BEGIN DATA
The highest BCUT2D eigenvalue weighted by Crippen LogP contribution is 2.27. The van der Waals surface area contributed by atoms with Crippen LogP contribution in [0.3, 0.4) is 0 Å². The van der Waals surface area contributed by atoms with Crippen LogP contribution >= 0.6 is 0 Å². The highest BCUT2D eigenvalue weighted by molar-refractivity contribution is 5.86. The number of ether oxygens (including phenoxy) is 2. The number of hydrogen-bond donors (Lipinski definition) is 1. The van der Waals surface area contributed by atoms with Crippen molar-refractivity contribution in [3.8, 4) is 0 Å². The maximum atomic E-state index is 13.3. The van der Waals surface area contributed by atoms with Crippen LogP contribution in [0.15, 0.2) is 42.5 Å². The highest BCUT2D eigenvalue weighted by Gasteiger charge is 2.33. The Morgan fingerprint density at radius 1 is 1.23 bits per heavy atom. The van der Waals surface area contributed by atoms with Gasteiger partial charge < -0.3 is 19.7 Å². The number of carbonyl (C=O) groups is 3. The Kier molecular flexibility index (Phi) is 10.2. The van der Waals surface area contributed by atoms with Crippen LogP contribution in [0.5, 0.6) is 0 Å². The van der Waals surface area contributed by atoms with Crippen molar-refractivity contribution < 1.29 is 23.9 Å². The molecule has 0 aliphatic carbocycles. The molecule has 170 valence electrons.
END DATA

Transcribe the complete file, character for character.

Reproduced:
The highest BCUT2D eigenvalue weighted by Crippen LogP contribution is 2.27. The van der Waals surface area contributed by atoms with Crippen LogP contribution in [0.3, 0.4) is 0 Å². The van der Waals surface area contributed by atoms with Crippen LogP contribution >= 0.6 is 0 Å². The highest BCUT2D eigenvalue weighted by molar-refractivity contribution is 5.86. The number of ether oxygens (including phenoxy) is 2. The number of hydrogen-bond donors (Lipinski definition) is 1. The van der Waals surface area contributed by atoms with Crippen molar-refractivity contribution in [3.8, 4) is 0 Å². The maximum atomic E-state index is 13.3. The van der Waals surface area contributed by atoms with Crippen LogP contribution in [0.15, 0.2) is 42.5 Å². The highest BCUT2D eigenvalue weighted by Gasteiger charge is 2.33. The Morgan fingerprint density at radius 1 is 1.23 bits per heavy atom. The van der Waals surface area contributed by atoms with Gasteiger partial charge < -0.3 is 19.7 Å². The number of carbonyl (C=O) groups is 3. The Kier molecular flexibility index (Phi) is 10.2. The van der Waals surface area contributed by atoms with Crippen LogP contribution in [0.5, 0.6) is 0 Å². The van der Waals surface area contributed by atoms with Crippen molar-refractivity contribution < 1.29 is 23.9 Å². The molecule has 0 aliphatic carbocycles. The molecule has 170 valence electrons.